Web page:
They can come inside off the plate and knock the hitter on his heels, but when they throw strikes, they throw them to the outside part of the dish. That forces the other team to score a run with three singles to the opposite field; not one homer to the pull side.

And that’s why Scott threw four outside pitches to Hosmer; he didn’t want Hosmer to pull the ball. But the four pitches were too far outside; Hosmer walked, the bases were loaded and right-handed Salvador Perez was at the plate.

A mound visit, but with Moustakas on deck, no pitching change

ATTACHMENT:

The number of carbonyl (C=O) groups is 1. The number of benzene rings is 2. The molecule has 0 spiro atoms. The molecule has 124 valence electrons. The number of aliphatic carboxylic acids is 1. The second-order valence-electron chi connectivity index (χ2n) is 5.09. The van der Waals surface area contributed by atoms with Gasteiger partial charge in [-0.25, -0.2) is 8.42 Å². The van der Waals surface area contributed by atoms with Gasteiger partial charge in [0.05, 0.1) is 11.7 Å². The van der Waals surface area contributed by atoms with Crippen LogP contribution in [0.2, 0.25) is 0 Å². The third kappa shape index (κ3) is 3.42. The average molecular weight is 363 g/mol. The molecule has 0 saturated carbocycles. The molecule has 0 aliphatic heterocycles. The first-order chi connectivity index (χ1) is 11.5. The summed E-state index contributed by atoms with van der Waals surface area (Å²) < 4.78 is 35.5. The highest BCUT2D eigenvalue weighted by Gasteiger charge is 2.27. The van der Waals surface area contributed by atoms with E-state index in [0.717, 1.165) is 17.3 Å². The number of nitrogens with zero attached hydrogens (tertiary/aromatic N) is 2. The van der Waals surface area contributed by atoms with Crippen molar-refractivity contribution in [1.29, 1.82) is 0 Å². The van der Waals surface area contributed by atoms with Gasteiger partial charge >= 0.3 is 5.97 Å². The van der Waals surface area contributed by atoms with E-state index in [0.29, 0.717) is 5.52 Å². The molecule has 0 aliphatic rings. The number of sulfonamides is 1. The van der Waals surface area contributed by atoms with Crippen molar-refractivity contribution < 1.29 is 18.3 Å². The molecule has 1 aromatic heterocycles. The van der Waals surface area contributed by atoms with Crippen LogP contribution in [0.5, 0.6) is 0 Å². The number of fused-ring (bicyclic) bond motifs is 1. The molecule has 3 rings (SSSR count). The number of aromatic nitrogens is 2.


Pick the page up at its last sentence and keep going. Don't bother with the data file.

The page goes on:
Without putting a ball in play the Royals had the tying run in scoring position, the go-ahead run on first base and a right-handed hitter set to face a left-handed reliever.

After Hosmer walked there was a mound visit and a pitching change seemed imminent; Boston would bring in a righty to face Perez.

But that didn’t happen.

With left-handed hitting Mike Moustakas on deck, Farrell was hoping Scott could somehow get by the right-handed hitting Perez and stay in the game to face Moustakas.

It was a risk: over Scott’s career, righties have hit .282 and slugged .385, while lefties have hit .143 and slugged .214. If Abad wasn’t available — and Farrell managed like he wasn’t — Scott had to get past Perez so he could pitch to Moustakas.

But pitching to a right-handed batter made it tougher for the left-handed Scott to throw his breaking ball.